AppCraver recently sat down (via email) with Keith Shepherd Founder, CEO of Imangi Studios. He answered some of our questions about what it's like developing apps for the iPhone and iPod Touch.
1. When did you start developing apps for the iPhone?
Keith Shepherd: I started developing Imangi in early June of this year and formed Imangi Studios shortly after.
2. What was the inspiration behind your app?
Keith Shepherd: Inspiration comes from many places. My wife and I love word games, everything from crossword puzzles to Scrabble and Boggle. I’m also a huge Apple fanatic. My first computer was an Apple II+, I’ve never owned a PC, and I got an iPhone the first day it came out.
The conceptualization of Imangi happened very quickly. One day my wife and I were in the middle of a Scrabble game and we got curious about the history of the game. We looked it up on Wikipedia and found the story quite inspirational. I thought it would be fun to come up with our own word puzzle. I looked at Scrabble and thought to myself, this is basically like building a crossword puzzle in reverse, what if we try doing a word search in reverse. In that instant, Imangi was born.
I took a bunch of letter tiles, put them in a grid and and realized we needed a way to move pieces. Sliding rows and columns seemed to be the most natural way, but doing this with physical pieces was quite a disaster. We pressed on and took turns sliding pieces back and forth trying to make words. It was fun, but almost impossible to keep the pieces in a nice grid. We realized then that this would need to be done virtually and we thought that it would mesh beautifully with the iPhone’s touch technology.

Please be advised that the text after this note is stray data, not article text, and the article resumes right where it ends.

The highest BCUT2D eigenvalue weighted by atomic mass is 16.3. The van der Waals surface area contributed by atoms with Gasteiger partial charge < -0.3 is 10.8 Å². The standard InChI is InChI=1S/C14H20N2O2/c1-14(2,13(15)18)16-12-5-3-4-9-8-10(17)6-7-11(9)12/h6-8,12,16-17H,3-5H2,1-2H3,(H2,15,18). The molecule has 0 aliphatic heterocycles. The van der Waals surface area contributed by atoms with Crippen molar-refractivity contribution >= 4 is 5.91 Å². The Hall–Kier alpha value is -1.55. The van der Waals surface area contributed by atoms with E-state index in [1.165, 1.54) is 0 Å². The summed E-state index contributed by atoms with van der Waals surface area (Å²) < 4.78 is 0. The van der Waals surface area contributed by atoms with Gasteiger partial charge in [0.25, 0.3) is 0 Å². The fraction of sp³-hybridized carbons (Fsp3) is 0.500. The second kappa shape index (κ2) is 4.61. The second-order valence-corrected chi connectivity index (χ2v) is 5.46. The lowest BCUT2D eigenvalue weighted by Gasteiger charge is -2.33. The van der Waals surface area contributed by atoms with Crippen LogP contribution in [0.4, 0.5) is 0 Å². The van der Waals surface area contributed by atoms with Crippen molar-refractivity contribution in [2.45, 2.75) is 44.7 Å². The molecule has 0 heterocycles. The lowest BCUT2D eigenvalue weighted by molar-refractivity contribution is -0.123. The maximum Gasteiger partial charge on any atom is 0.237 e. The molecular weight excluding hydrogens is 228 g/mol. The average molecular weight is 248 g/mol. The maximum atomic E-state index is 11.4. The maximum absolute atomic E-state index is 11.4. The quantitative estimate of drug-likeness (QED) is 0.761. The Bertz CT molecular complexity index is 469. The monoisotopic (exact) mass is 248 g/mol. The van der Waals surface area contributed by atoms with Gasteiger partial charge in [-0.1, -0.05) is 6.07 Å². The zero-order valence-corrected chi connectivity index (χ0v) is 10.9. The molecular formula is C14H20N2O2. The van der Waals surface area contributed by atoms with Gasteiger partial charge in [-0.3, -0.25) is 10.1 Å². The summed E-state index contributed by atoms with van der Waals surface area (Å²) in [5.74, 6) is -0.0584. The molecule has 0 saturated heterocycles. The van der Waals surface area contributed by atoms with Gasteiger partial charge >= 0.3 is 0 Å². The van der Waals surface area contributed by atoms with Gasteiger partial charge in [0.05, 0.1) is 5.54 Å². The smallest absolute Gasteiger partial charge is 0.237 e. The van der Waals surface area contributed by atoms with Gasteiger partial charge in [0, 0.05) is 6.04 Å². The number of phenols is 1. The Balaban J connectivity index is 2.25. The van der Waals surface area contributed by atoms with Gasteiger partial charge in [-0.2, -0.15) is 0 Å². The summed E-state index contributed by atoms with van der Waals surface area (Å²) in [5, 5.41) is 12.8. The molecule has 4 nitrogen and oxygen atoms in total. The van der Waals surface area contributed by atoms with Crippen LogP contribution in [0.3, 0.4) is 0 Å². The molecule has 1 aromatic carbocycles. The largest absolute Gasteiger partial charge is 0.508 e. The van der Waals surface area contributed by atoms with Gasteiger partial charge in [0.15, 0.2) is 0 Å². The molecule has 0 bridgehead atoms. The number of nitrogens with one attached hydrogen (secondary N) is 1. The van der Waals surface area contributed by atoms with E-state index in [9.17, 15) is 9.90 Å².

We went through many iterations and refinement of the concept before we landed on the final configuration you see today, but our original inspiration was pretty much a whim.
3. How did you settle on your price point for the app?
Keith Shepherd: Imangi is currently on sale for $3.99. Prior to the opening of the store, we had very little information on how other similar applications would be priced or what prices the market would bear. The only price points that we had were the products announced at WWDC. We knew that Super Monkey Ball would sell for $9.99 and we decided that any price under $5 would be a fair price for our game. We decided to go with $3.99 and after the store opened we were able to compare our price to others. The price still seemed fair, and perhaps even a bit low compared to other apps. We decided to keep the price, and we’ve had quite a few customers comment on what a great value Imangi is for the price.
4. How did you like the developer tools provided in the iPhone SDK? Is there anything missing?
Keith Shepherd: The iPhone Software Development Kit is a dream to work with. Prior to working on Imangi, our professional experience was primarily with Java, C++, and C. We had never done any work with Objective C or the iPhone APIs. There was a bit of a learning curve, but the documentation and example code that Apple provides with the SDK are outstanding. We were able to get a basic working prototype built and running on this new platform in about a week.